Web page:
Amsterdam (/ˈæmstərdæm/, UK also /ˌæmstərˈdæm/; Dutch: [ɑmstərˈdɑm] (About this soundlisten)) is the capital and most populous city of the Netherlands with a population of 872,680 within the city proper, 1,380,872 in the urban area and 2,410,960 in the metropolitan area. Found within the province of North Holland, Amsterdam is colloquially referred to as the “Venice of the North”, attributed by the large number of canals which form a UNESCO World Heritage Site.
Amsterdam’s name derives from Amstelredamme, indicative of the city’s origin around a dam in the river Amstel. Originating as a small fishing village in the late 12th century, Amsterdam became one of the most important ports in the world during the Dutch Golden Age of the 17th century, and became the leading centre for finance and trade. In the 19th and 20th centuries, the city expanded, and many new neighbourhoods and suburbs were planned and built. The 17th-century canals of Amsterdam and the 19–20th century Defence Line of Amsterdam are on the UNESCO World Heritage List. Sloten, annexed in 1921 by the municipality of Amsterdam; is the oldest part of the city, dating to the 9th century.
Amsterdam’s main attractions include its historic canals, the Rijksmuseum, the Van Gogh Museum, the Stedelijk Museum, Hermitage Amsterdam, the Concertgebouw, the Anne Frank House, the Scheepvaartmuseum, the Amsterdam Museum, the Heineken Experience, the Royal Palace of Amsterdam, Natura Artis Magistra, Hortus Botanicus Amsterdam, NEMO, the red-light district and many cannabis coffee shops. It drew more than 5 million international visitors in 2014. The city is also well known for its nightlife and festival activity; with several of its nightclubs (Melkweg, Paradiso) among the world’s most famous. Primarily known for its artistic heritage, elaborate canal system and narrow houses with gabled façades; well-preserved legacies of the city’s 17th-century Golden Age. These characteristics are arguably responsible for attracting millions of Amsterdam’s visitors annually. Cycling is key to the city’s character, and there are numerous bike paths.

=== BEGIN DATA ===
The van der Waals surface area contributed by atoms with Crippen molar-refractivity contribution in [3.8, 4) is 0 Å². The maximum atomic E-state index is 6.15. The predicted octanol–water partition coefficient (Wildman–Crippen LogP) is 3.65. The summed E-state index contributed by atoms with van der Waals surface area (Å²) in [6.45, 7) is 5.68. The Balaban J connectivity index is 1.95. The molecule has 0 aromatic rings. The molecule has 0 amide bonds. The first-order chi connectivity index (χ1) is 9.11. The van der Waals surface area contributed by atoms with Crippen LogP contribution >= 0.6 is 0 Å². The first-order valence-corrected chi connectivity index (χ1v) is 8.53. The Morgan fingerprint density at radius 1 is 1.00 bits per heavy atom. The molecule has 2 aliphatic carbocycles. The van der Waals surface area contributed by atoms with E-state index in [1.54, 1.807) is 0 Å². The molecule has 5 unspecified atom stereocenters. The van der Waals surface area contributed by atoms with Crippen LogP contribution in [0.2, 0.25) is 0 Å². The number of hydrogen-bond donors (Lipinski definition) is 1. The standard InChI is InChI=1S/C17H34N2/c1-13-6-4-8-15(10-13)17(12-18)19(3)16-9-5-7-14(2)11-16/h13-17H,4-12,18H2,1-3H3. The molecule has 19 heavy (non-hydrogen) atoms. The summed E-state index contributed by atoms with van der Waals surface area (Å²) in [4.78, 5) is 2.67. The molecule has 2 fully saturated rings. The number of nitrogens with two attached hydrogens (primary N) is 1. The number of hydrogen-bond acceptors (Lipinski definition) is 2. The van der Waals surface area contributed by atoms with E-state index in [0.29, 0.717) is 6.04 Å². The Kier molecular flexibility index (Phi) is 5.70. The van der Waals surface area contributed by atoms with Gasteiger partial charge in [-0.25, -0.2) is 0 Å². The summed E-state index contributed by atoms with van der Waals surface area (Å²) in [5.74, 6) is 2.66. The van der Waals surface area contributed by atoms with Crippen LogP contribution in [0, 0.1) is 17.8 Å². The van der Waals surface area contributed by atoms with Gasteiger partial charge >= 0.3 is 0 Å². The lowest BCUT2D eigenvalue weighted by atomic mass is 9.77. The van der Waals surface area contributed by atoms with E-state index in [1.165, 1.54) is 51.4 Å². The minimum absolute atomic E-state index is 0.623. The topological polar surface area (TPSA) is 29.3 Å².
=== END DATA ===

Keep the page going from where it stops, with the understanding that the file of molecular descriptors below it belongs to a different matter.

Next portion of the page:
The Amsterdam Stock Exchange is considered the oldest “modern” securities market stock exchange in the world. As the commercial capital of the Netherlands and one of the top financial centres in Europe, Amsterdam is considered an alpha-world city by the Globalization and World Cities (GaWC) study group. The city is also the cultural capital of the Netherlands. Many large Dutch institutions have their headquarters in the city, including: the Philips conglomerate, Akzo Nobel, Booking.com, TomTom, and ING. Moreover, many of the world’s largest companies are based in Amsterdam or have established their European headquarters in the city, such as leading technology companies Uber, Netflix and Tesla. In 2012, Amsterdam was ranked the second best city to live in by the Economist Intelligence Unit (EIU) and 12th globally on quality of living for environment and infrastructure by Mercer. The city was ranked 4th place globally as top tech hub in the Savills Tech Cities 2019 report (2nd in Europe), and 3rd in innovation by Australian innovation agency 2thinknow in their Innovation Cities Index 2009. The Port of Amsterdam is the fifth largest in Europe. The KLM hub and Amsterdam’s main airport: Schiphol, is the Netherlands’ busiest airport as well as the third busiest in Europe and 11th busiest airport in the world. The Dutch capital is considered one of the most multicultural cities in the world, with at least 177 nationalities represented.
A few of Amsterdam’s notable residents throughout history include: painters Rembrandt and Van Gogh, the diarist Anne Frank, and philosopher Baruch Spinoza.